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From a health perspective, there are persuasive arguments to be made for combining pickles and alcoholic beverages. In Poland, revelers use the salty brine as a makeshift hangover antidote. Russian drinkers have been known to punctuate vodka shots with pickled vegetables. Pickle juice is believed to improve digestion and support liver function, so when the Dakotans I spoke with enthusiastically recommended it as a cheap way to prolong day drinking, I was inclined to believe them.

Pickles and beer may be a local favorite in the Dakotas (and in small town western Minnesota where there’s some cultural overlap) but that doesn’t mean you’ll find it on a drink menu. For locals, asking for pickles in your drink is akin to ordering a side of ketchup or an extra helping of Ranch.

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As far as I can tell, one of the few establishments to offer pickles and beer as a menu option is Shakespeare’s Pizza in Columbia, Missouri, where T.J. Bishop once served as barkeep. He introduced the Stag and a Pickle combo back in 2008 and current bar manager Ryan Woods confirmed the drink has become “bizarrely iconic.”

Everyone I spoke to assured me that pickles and beer have been shacking up for a while, but you’d have to be obtuse not to notice that pickles are arguably 2017’s It Vegetable, completely usurping kale and avocado as the trendiest green food item.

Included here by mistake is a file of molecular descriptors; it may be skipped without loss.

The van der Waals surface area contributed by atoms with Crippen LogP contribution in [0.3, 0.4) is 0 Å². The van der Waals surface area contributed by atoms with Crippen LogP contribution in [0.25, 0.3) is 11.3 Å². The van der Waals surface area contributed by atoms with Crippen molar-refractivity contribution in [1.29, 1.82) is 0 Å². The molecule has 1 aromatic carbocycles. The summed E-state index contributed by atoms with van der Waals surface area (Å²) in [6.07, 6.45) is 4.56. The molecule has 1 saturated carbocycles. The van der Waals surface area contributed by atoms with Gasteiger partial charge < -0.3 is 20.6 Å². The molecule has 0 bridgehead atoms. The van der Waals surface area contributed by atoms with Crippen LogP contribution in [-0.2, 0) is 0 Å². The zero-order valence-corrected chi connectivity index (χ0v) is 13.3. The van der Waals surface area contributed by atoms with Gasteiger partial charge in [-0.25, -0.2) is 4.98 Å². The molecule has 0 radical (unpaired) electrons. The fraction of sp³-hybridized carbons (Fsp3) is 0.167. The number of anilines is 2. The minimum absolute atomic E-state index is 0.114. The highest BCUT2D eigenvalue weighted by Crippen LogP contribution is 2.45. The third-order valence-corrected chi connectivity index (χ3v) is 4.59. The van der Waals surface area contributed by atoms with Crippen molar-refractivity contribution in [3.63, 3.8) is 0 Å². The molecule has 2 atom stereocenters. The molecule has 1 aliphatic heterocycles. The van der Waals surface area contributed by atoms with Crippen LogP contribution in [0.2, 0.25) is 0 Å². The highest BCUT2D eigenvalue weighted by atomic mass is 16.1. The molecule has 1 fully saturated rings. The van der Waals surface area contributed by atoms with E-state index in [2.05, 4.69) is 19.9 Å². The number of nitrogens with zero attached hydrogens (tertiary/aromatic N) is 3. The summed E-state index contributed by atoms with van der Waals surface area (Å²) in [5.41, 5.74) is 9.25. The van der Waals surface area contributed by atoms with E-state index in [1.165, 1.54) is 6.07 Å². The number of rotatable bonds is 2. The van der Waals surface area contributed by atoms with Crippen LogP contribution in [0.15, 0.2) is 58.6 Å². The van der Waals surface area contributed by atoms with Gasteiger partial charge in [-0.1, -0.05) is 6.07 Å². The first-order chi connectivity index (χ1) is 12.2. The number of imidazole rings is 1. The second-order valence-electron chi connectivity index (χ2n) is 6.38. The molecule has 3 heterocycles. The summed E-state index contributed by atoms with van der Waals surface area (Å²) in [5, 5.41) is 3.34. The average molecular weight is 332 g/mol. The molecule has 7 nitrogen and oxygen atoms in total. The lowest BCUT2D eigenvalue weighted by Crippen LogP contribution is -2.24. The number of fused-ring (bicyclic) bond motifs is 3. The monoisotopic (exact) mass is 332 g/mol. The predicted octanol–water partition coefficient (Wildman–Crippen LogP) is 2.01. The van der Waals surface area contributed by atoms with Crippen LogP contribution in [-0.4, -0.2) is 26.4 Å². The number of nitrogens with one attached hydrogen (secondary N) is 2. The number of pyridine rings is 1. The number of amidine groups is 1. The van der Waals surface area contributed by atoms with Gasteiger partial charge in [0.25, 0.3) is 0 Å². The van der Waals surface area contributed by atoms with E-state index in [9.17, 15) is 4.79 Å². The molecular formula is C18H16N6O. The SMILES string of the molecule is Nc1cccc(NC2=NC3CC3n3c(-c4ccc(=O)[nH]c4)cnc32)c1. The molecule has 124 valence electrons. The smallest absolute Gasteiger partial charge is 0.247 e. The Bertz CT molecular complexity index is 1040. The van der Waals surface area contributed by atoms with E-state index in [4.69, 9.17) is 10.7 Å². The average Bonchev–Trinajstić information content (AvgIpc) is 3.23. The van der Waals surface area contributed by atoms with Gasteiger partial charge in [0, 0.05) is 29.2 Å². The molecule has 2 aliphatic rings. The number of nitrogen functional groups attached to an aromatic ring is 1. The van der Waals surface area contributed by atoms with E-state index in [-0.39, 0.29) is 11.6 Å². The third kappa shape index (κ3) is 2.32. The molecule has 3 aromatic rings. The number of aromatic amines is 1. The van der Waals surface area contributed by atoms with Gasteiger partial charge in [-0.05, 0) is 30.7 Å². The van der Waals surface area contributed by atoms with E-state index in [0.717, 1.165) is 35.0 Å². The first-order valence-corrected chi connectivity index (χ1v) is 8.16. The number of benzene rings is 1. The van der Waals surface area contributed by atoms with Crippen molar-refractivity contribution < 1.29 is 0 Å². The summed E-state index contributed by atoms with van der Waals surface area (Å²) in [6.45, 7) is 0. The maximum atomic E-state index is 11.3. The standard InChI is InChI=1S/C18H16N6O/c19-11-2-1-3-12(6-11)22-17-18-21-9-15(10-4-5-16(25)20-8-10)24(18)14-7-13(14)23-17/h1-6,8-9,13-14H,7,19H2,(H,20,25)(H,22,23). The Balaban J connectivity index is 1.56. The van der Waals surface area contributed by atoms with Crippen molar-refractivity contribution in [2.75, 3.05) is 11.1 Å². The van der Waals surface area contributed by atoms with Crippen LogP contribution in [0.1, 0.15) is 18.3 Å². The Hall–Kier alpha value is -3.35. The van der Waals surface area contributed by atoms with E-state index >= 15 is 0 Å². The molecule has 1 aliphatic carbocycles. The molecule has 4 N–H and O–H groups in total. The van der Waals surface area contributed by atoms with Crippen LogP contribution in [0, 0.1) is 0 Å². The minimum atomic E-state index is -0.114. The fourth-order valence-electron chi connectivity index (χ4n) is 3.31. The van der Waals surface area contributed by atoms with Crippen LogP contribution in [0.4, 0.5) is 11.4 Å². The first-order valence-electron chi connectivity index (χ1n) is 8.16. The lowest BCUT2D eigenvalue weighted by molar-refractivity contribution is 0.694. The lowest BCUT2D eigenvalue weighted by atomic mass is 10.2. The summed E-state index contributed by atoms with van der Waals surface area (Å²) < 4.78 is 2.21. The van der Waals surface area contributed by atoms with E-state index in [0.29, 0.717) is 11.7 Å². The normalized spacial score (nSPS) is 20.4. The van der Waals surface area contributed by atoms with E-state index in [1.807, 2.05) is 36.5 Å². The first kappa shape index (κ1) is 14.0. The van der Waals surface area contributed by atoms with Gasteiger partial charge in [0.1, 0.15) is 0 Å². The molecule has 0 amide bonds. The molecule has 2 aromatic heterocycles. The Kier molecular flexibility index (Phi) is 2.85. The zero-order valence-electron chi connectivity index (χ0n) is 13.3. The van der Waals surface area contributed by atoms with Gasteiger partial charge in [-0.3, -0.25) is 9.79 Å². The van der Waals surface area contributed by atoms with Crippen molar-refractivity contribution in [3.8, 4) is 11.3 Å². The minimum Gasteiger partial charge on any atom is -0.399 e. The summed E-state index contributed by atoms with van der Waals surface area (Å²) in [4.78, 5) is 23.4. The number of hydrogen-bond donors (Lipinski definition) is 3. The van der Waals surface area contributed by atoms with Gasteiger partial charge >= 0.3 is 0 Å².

From pickle-flavored candy canes, to pickleback shots to Pickle Rick, brined cucumbers have seeped into pop culture and our alcohol consumption. And breweries have taken note: this past fall, Barley John’s Brewing Company debuted their Dill Pickle Ale at the Minnesota State Fair (garnished with dill cheese and a dill pickle.)

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New Zealand’s Hallertau is one of several breweries to release a pickled gose. The gose—a style of German wheat beer with a light salinity and tartness—is believed to perfectly compliment the pickle’s inherent tang. Stephen Plowman, Hallertau’s Captain of Beer, attributes the successful mash-up to the gose’s salty and tart flavoring. To create their McClure’s Pickle Gose, Hallertau brewers add 20 liters of spicy pickle brine into the beer before allowing lactic acid bacteria to ferment the beer to add further complexity to the drink.

Pickles and beer is an ideal choice for people like me, who fail to appreciate craft beers, but want a cheap (and salty) method of enhancing their go-to beverage. To create the ultimate pickle and beer union, it’s essential to select the correct pickles. Housemade are best and large dill spears are preferred. If a bar’s pickles are inadequate, people have been known to smuggle in their own. The beer should be poured into a pint glass and must be served cold or not at all.

So if you find yourself underwhelmed by your host’s limited beer selection this holiday season, consider politely scrounging the fridge and adding the humble pickle. It may not be the best thing to put in your beer, but it sure is far from the worst.